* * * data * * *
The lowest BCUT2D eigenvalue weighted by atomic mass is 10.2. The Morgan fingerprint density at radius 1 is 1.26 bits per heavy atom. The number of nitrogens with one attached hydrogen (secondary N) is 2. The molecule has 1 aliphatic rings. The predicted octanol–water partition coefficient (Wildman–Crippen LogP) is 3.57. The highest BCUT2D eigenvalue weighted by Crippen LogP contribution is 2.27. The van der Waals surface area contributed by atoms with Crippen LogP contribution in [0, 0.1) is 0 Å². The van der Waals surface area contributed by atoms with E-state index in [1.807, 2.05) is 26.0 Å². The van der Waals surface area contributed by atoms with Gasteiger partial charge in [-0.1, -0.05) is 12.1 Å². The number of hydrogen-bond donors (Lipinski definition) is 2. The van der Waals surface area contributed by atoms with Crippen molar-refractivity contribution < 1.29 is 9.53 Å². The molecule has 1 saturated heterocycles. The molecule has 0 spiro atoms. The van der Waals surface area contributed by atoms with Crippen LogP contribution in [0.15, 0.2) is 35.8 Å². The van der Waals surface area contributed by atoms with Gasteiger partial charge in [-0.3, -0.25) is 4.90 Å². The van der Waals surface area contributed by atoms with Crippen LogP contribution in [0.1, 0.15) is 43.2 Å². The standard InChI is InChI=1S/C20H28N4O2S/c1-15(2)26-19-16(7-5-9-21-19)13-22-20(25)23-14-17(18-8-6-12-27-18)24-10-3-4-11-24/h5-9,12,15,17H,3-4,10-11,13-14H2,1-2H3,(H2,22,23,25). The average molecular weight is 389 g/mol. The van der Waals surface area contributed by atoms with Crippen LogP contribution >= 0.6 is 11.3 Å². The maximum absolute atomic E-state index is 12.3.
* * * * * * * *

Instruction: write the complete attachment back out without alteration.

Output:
The lowest BCUT2D eigenvalue weighted by atomic mass is 10.2. The Morgan fingerprint density at radius 1 is 1.26 bits per heavy atom. The number of nitrogens with one attached hydrogen (secondary N) is 2. The molecule has 1 aliphatic rings. The predicted octanol–water partition coefficient (Wildman–Crippen LogP) is 3.57. The highest BCUT2D eigenvalue weighted by Crippen LogP contribution is 2.27. The van der Waals surface area contributed by atoms with Crippen LogP contribution in [0, 0.1) is 0 Å². The van der Waals surface area contributed by atoms with E-state index in [1.807, 2.05) is 26.0 Å². The van der Waals surface area contributed by atoms with Gasteiger partial charge in [-0.1, -0.05) is 12.1 Å². The number of hydrogen-bond donors (Lipinski definition) is 2. The van der Waals surface area contributed by atoms with Crippen molar-refractivity contribution < 1.29 is 9.53 Å². The molecule has 1 saturated heterocycles. The molecule has 0 spiro atoms. The van der Waals surface area contributed by atoms with Crippen LogP contribution in [0.15, 0.2) is 35.8 Å². The van der Waals surface area contributed by atoms with Gasteiger partial charge in [-0.3, -0.25) is 4.90 Å². The van der Waals surface area contributed by atoms with Crippen LogP contribution in [0.1, 0.15) is 43.2 Å². The standard InChI is InChI=1S/C20H28N4O2S/c1-15(2)26-19-16(7-5-9-21-19)13-22-20(25)23-14-17(18-8-6-12-27-18)24-10-3-4-11-24/h5-9,12,15,17H,3-4,10-11,13-14H2,1-2H3,(H2,22,23,25). The average molecular weight is 389 g/mol. The van der Waals surface area contributed by atoms with Crippen LogP contribution >= 0.6 is 11.3 Å². The maximum absolute atomic E-state index is 12.3.